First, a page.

July 11th 2007 · Prague Watchdog / Ruslan Isayev · PRINTER FRIENDLY FORMAT · E-MAIL THIS · ALSO AVAILABLE IN: RUSSIAN 

Is the war in Chechnya "over" again?

By Ruslan Isayev

CHECHNYA – One year ago, just a few days after Shamil Basayev was killed by a truck blast on the outskirts of the Ingushetian village of Ekazhevo, Sergei Ivanov, the Russian defence minister of the day, flew into Grozny and with an expression of thinly disguised delight said: "This is our bin Laden. I would like to remind you that all the leaders of so-called Ichkeria are now dead. Dudayev, Yandarbiyev, Maskhadov, Basayev. All of them. The war is over and the city needs to be restored... ".

Though Grozny’s restoration has been achieved, albeit only partially, the question of the war is still open and will probably remain so for a long time.  

The terrorist threat in Russia has certainly grown less since Basayev's death. After many years of remaining on high alert, the law enforcement agencies are now able to work normally. This is not true of the Caucasus. There the present  summer has turned out to be a hot one in every sense – with regard both to the weather and to the general situation. In the opinion of many observers, such activity on the part of the resistance may not have been seen for at least three years.

Last year's amnesty which made it possible for several hundred guerrillas to leave the ranks of the resistance has expired. But since early spring guerrilla units have been attacking soldiers and policemen in various parts of the republic. Meanwhile the early part of this summer saw the enlistment of  "new recruits". Some young men joined the guerrilla forces as soon as they had passed their final exams and the last school bell had sounded. According to some reports, the number of fighters who have gone over to the resistance fluctuates between 20 to 50. The guerrilla sources put the figure at a minimum of 300.

In Russia, some officials take a cautious view of Kadyrov’s statement that the war in Chechnya is over. In a recent commentary on the Chechen President’s statement, Duma Security Chairman Viktor Ilyukhin said that  "in the light of recent events in Ingushetia, I would not share Kadyrov’s optimism...  as that republic is Chechnya’s neighbour."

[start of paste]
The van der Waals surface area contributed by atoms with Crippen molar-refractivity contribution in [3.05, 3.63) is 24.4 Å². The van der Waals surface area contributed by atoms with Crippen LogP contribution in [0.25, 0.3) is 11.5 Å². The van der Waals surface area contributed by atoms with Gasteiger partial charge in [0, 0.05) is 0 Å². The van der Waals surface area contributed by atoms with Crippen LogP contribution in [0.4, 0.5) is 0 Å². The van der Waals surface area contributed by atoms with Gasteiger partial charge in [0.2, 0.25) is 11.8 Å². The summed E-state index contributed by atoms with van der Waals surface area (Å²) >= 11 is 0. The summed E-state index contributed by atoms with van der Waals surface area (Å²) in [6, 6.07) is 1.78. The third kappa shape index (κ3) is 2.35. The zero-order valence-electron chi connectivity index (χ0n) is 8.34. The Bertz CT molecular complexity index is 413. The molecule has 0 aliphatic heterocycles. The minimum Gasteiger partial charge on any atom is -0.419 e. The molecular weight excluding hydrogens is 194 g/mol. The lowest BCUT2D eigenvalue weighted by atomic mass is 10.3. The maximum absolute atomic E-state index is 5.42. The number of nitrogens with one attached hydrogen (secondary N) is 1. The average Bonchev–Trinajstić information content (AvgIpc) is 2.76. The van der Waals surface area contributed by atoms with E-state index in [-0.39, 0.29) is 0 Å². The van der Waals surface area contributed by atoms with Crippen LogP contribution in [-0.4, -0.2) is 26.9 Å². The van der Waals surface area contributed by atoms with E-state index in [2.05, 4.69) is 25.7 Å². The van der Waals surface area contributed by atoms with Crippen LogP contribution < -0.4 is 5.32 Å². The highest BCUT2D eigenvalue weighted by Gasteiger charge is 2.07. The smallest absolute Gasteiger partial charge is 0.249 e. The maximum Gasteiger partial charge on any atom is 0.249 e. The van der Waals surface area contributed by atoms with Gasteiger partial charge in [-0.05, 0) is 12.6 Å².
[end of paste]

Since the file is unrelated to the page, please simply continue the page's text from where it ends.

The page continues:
The prospect of a “third stage" of the war in Chechnya is the subject of constant and universal discussion. The flames are fanned by rumours that large numbers of guerrillas have acquired police uniforms, and also by the frequent landmine and sabotage operations carried out by guerrilla units.

The recent attack on a group of sappers in the Vedensky district, in which three conscript soldiers were killed, seemed to be a reply to Kadyrov’s assertion that the war is completely over.

Shortly before this, as the result of a special operation aimed at detaining a guerrilla who had ensconced himself in a private house, gunmen killed Saypudi Lorsanov, the head of Grozny’s Oktyabrsky district police headquarters, who was the son of the Chechen Interior Ministry’s internal security service. This unit works to identify the so-called "turncoats" in the ranks of the Chechen police. There are thought to be several hundred such individuals who render assistance to the guerrillas in various ways.

With the passage of each year and the loss of each new leader, the armed resistance is becoming more and more cautious and unpredictable in its actions. For example, the expected acts of revenge for Basayev’s death did not materialize. Yet only a few days ago all the Russian enforcement agencies in Chechnya were placed on heightened alert, while this level of security has been maintained by local police for a month now.


 · Situation in Chechnya heating up again
 · Tension growing in Chechnya
 · Amnesty deadline runs out in Chechnya



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